The section Element
This is a double tag element, written as:

    <section>
    </section>

It has content in between its tags. It is a block level element. It should have a heading element. It can have nested section elements, for example,

    <section>
        <section>
        </section>
    </section>

It is appropriate for each section element to have a heading element. For this example, the outer section element should have a heading element and the inner section element should have a heading element. The heading element for a section element goes inside the pair of tags for the section element.

Now, consider the following HTML4 style coding of a web page (read it):

<!DOCTYPE HTML>
<title>The Economic Doc </title>
<body>
<h1>The Economic Doc</h1>
<h2>Earning Money</h2>
<p>Earning money is a good thing.</p>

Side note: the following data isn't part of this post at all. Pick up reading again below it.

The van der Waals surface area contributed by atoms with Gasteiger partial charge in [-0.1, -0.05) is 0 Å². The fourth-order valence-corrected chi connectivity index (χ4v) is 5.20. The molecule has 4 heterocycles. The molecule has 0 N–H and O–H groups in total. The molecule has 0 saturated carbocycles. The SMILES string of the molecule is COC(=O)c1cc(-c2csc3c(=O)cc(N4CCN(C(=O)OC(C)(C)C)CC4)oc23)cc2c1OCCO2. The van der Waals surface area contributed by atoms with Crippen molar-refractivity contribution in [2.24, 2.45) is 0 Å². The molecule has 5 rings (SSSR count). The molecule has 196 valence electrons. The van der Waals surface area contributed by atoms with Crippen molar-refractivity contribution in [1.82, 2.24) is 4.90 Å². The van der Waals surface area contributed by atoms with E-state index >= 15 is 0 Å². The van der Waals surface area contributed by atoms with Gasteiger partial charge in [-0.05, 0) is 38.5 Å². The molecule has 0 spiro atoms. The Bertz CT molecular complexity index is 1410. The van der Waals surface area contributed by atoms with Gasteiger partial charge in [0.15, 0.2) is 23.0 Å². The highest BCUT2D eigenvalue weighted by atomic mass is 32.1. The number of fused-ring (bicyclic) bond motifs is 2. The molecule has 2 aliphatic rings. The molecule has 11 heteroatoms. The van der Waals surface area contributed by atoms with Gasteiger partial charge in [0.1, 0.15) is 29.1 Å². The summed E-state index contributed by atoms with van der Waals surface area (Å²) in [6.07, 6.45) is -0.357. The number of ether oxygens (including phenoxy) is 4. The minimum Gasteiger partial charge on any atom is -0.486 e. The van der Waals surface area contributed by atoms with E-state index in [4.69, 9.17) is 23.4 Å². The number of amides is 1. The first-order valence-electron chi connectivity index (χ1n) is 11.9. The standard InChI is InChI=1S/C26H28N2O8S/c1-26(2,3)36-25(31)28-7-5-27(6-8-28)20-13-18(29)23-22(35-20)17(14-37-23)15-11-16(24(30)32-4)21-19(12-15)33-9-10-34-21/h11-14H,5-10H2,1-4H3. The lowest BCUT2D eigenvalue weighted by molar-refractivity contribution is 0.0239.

<h3>Having a job</h3>
<p>In order to earn money you normally need a job.</p>
<h2>Spending Money</h2>
<p>Spending is what money is mainly used for.</p>
<h3>Low Priced Things</h3>
<p>Buying cheap things often is not cost-effective.</p>
<h3>High Priced Things</h3>
<p>The most expensive thing is often not the most cost-effective either.</p>
<p>Few people buy expensive things.</p>
<h2>Investing Money</h2>
<p>You can lend your money to other people.</p>
<h2>Losing money</h2>
<p>If you spend money or invest money, sooner or later you will lose money.</p>
<h3>Weak Judgment</h3>